The Duran’s Alex Christoforou and Editor-in-Chief Alexander Mercouris discuss Sweden’s deputy director of public prosecutions, Eva-Marie Persson, announcement that the 2010 rape allegation case against Julian Assange would be reopened because there was still “probable cause to suspect” that Assange had committed the alleged rape.
Swedish prosecutors dropped the rape investigation two years ago, saying they felt unable to take the case forward while Assange remained up inside the Ecuador embassy.
Persson said at a news conference that a European Arrest Warrant would now be issued.
“Now that he has left Ecuador’s embassy, the conditions in the case have changed and…the conditions are in place once again to pursue the case.”
The inquiry has been revived at the request of the alleged victim’s lawyer. Assange denies the accusation. He is currently being held at Belmarsh prison in London.
That the Swedish investigation into the rape allegation against Julian Assange is being re-opened is something that ought to be welcomed. The alternative would be for this accusation to hang unresolved over Julian’s head forever. The Swedish prosecutors now need finally, as my father used to say, either to piss or get off the pot. They need to decide whether there is sufficient evidence to charge or not.
There is no reason for delay. The Swedish police have had seven years to investigate this case and all the evidence has been gathered and all statements taken – the last being the interview of Julian Assange in the Ecuadorean Embassy in 2017. Hopefully to review the evidence and decide whether to charge will not now be a lengthy procedure. It is worth noting, contrary to much misreporting, Julian Assange has never been charged with anything in Sweden.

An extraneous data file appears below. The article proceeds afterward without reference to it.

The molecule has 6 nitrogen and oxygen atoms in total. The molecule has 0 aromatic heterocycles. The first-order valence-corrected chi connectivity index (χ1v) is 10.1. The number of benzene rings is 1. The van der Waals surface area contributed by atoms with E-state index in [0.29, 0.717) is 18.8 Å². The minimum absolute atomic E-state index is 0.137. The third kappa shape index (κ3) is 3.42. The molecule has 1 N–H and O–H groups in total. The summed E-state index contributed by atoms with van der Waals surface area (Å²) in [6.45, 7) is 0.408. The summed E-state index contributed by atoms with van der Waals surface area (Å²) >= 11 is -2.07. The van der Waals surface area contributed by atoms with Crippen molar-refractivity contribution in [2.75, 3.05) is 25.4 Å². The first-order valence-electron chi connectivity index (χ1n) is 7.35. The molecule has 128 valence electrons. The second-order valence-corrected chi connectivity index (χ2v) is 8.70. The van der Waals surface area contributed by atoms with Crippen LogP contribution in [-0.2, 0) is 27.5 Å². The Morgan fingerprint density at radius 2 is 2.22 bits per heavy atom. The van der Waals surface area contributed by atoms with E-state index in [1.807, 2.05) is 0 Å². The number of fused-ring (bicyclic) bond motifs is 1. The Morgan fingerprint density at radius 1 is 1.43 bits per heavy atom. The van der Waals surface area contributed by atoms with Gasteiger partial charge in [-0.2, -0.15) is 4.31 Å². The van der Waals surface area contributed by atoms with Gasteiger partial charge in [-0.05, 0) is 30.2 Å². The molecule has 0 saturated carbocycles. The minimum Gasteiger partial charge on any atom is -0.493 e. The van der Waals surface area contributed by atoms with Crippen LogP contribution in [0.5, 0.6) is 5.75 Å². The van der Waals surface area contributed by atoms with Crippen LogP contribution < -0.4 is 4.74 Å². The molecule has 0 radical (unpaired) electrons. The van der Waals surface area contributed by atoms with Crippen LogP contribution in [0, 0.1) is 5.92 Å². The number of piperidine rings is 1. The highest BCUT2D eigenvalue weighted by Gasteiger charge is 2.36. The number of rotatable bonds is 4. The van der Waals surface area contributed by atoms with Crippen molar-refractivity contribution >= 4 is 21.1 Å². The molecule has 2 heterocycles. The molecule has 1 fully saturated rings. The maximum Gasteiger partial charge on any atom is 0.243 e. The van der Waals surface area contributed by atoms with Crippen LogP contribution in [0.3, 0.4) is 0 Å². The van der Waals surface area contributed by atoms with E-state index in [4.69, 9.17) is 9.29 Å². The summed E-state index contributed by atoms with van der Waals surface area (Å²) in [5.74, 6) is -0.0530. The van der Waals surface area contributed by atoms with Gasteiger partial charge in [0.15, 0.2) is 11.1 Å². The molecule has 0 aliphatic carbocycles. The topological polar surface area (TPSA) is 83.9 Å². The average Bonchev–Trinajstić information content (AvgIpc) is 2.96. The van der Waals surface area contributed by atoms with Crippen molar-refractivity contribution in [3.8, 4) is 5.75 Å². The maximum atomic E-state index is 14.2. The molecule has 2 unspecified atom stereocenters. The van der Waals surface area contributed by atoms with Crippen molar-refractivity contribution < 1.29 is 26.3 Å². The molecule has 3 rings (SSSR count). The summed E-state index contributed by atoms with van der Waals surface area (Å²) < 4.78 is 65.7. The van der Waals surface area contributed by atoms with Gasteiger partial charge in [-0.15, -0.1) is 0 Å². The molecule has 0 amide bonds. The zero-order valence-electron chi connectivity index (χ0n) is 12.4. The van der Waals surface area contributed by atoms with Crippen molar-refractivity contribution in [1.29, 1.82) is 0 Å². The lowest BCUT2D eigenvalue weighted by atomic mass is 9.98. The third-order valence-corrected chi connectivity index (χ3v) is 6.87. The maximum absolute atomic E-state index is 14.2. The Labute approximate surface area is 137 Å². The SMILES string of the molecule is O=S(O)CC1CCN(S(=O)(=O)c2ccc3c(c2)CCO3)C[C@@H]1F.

In the event that Sweden does wish to try to extradite, that should take precedence over the US request. There are three good reasons for this. Firstly, rape is by far the more serious alleged offence. Secondly, the Swedes entered the process many years before the Americans. Thirdly, the European Arrest Warrant is a major multilateral arrangement that is much more important than the discredited bilateral extradition treaty with the USA.
Julian only entered Ecuadorean political asylum because he feared onward extradition to the USA, not extradition to Sweden.
None of the above detracts from the many problems with the Swedish prosecution, Sweden’s Chief Prosecutor decided no offence had been committed and the case should be closed after the initial investigation, before another Prosecutor decided to reopen the case, as is possible under the Swedish system. That prosecutor, Marianne Ny, herself decided to close the case in 2013, and was instructed not to by the British Crown Prosecution Service, in a series of emails which the CPS attempted to hide and some of which had been destroyed. Ms Ny also admitted to destroying communications from the FBI, and ultimately admitted to having destroyed the entire case file.
That is before you get to the problems with the Swedish judicial system, where rape trials hear all evidence entirely in secret, there is no jury, and two of the three judges are political party appointees.
Plainly, as always in cases involving Assange, there are plenty of reasons to be concerned about the impartiality of state justice. The United Nations has already condemned the disproportionate sentence given to Assange for breaking bail conditions and his being held in a maximum security prison. It has gone virtually unremarked by the MSM that the Ecuadorean government has, entirely illegally, handed all of Julian’s possessions over to the USA.
Plainly this is a long and difficult fight to save Julian from entrapment and permanent imprisonment. But the Swedish calumny not being simply left hanging is a necessary step in that fight.
* * *
Subscriptions to keep Craig’s blog going are gratefully received.
The statements, views and opinions expressed in this column are solely those of the author and do not necessarily represent those of The Duran.